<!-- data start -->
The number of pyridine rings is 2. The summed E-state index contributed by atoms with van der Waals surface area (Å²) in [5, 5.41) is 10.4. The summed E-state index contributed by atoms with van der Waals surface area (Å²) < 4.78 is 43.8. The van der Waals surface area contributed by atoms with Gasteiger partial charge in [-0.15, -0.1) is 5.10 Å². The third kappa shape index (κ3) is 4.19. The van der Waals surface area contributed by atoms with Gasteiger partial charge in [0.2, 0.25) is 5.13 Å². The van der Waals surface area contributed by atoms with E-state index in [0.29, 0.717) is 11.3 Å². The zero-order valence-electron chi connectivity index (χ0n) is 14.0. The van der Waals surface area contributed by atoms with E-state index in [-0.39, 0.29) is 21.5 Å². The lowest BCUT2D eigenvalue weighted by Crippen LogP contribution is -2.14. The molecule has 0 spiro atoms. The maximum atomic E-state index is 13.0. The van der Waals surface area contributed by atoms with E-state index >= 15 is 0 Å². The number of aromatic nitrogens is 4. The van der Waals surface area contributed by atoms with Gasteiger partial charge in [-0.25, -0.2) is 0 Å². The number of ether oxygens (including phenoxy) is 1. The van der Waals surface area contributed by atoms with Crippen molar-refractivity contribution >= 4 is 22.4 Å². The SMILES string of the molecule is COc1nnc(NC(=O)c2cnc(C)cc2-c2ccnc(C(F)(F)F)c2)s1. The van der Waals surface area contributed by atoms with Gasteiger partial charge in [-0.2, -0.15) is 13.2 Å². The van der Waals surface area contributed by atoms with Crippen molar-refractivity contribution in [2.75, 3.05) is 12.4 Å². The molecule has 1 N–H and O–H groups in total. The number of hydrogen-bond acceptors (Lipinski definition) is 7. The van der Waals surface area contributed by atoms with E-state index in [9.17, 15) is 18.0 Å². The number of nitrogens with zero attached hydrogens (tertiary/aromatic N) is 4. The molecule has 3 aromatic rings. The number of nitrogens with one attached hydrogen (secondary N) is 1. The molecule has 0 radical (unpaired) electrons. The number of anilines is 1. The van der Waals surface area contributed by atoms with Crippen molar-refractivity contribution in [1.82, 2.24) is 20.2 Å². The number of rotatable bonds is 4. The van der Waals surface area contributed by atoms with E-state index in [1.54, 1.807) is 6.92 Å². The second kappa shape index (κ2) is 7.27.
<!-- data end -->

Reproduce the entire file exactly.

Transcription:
The number of pyridine rings is 2. The summed E-state index contributed by atoms with van der Waals surface area (Å²) in [5, 5.41) is 10.4. The summed E-state index contributed by atoms with van der Waals surface area (Å²) < 4.78 is 43.8. The van der Waals surface area contributed by atoms with Gasteiger partial charge in [-0.15, -0.1) is 5.10 Å². The third kappa shape index (κ3) is 4.19. The van der Waals surface area contributed by atoms with Gasteiger partial charge in [0.2, 0.25) is 5.13 Å². The van der Waals surface area contributed by atoms with E-state index in [0.29, 0.717) is 11.3 Å². The zero-order valence-electron chi connectivity index (χ0n) is 14.0. The van der Waals surface area contributed by atoms with E-state index in [-0.39, 0.29) is 21.5 Å². The lowest BCUT2D eigenvalue weighted by Crippen LogP contribution is -2.14. The molecule has 0 spiro atoms. The maximum atomic E-state index is 13.0. The van der Waals surface area contributed by atoms with E-state index >= 15 is 0 Å². The number of aromatic nitrogens is 4. The van der Waals surface area contributed by atoms with Gasteiger partial charge in [-0.25, -0.2) is 0 Å². The number of ether oxygens (including phenoxy) is 1. The van der Waals surface area contributed by atoms with Crippen molar-refractivity contribution >= 4 is 22.4 Å². The SMILES string of the molecule is COc1nnc(NC(=O)c2cnc(C)cc2-c2ccnc(C(F)(F)F)c2)s1. The van der Waals surface area contributed by atoms with Gasteiger partial charge in [-0.2, -0.15) is 13.2 Å². The van der Waals surface area contributed by atoms with Crippen molar-refractivity contribution in [2.75, 3.05) is 12.4 Å². The molecule has 1 N–H and O–H groups in total. The number of hydrogen-bond acceptors (Lipinski definition) is 7. The van der Waals surface area contributed by atoms with E-state index in [9.17, 15) is 18.0 Å². The number of nitrogens with zero attached hydrogens (tertiary/aromatic N) is 4. The molecule has 3 aromatic rings. The number of nitrogens with one attached hydrogen (secondary N) is 1. The molecule has 0 radical (unpaired) electrons. The number of anilines is 1. The van der Waals surface area contributed by atoms with Crippen molar-refractivity contribution in [1.82, 2.24) is 20.2 Å². The number of rotatable bonds is 4. The van der Waals surface area contributed by atoms with E-state index in [1.54, 1.807) is 6.92 Å². The second kappa shape index (κ2) is 7.27.